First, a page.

Ladypolitik (ladypolitik) wrote in ontd_political,
Ladypolitik
ladypolitik
ontd_political

ONTD_Political's PotD: April 18, 2010.


[On Thursday April 15, 2010], British civil aviation authorities ordered the country's airspace closed as of noon, due to a cloud of ash drifting from the erupting Eyjafjallajökull volcano in Iceland. The volcano has erupted for the second time in less than a month, melting ice, shooting smoke and steam into the air and forcing hundreds of people to flee rising floodwaters. The volcanic ash has forced the cancellation of many flights and disrupted air traffic across northern Europe, stranding thousands of passengers. Collected here are photos of the most recent eruption, and of last month's eruptions, which were from the same volcano, just several miles further east.



Smoke billows from a volcano in Eyjafjallajokull on April 16. Iceland's second volcano eruption in less than a month has sent plumes of ash and smoke billowing more than 20,000 feet (6,000 metres) into the sky. The massive ash cloud is gradually sweeping across Europe and forcing the continent's biggest air travel  shutdown since World War II.

Halldor Klobeins | AFP/Getty Images



A woman wears a mask and goggles to protect herself from ash caused by volcanic activity Friday April 16 2010, some 120km east of the capital Rejkavik, Iceland. The Eyjafjallajokull glacier volcano began erupting for the second time in a month on Wednesday, sending ash several miles (kilometers) into the air. Authorities told people in the area with respiratory problems to stay indoors, and advised everyone to wear masks and protective goggles outside.

Brynjar Gauti | AP Photo



Volcanic scientists collect samples of ash to send to labs to analyze its content, in eastern Iceland on April 15, 2010. A cloud of ash from the Eyjafjallajökull volcano in Iceland, which erupted on the morning of April 14, 2010, is likely to disrupt European airspace for "several days", a global association of air traffic control companies said today.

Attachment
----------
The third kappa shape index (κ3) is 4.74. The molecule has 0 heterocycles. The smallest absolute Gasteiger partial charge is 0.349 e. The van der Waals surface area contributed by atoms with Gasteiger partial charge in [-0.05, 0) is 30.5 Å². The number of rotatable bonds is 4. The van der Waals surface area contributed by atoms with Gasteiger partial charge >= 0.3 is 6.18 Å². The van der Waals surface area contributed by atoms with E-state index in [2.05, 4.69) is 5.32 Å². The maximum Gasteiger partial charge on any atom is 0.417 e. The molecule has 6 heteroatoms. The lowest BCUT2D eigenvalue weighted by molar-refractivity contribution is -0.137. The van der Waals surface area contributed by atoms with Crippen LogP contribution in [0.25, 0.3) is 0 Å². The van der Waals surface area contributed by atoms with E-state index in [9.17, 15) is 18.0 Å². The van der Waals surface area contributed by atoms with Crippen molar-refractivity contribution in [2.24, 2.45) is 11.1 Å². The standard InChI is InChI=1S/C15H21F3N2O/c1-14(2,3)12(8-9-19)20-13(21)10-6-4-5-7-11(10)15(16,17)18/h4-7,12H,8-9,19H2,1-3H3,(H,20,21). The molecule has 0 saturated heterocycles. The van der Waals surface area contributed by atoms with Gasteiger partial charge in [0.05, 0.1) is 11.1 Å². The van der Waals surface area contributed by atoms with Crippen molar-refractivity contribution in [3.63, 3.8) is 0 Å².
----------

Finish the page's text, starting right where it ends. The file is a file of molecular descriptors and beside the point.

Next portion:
OMAR OSKARSSON | AFP/Getty Images



The volcano in southern Iceland's Eyjafjallajokull glacier sends ash into the air just prior to sunset on Friday, April 16. Thick drifts of volcanic ash blanketed parts of rural Iceland on Friday as a vast, invisible plume of grit drifted over Europe, emptying the skies of planes.

AP Photo | Brynjar Gauti






In this image made available by NEODASS/University of Dundee shows the volcanic ash plume from Iceland, top left, to the north of Britain at received by NASA's Terra Satellite at 11.39 GMT Thursday April 15, 2010. Ash from Iceland's spewing volcano halted air traffic across a wide swathe of Europe on Thursday, grounding planes on a scale not seen since the 9/11 terror attacks. Thousands of flights were canceled, tens of thousands of passengers were stranded and officials said it was not clear when it would be safe enough to fly again.

NEODAAS | AP Photo/University of Dundee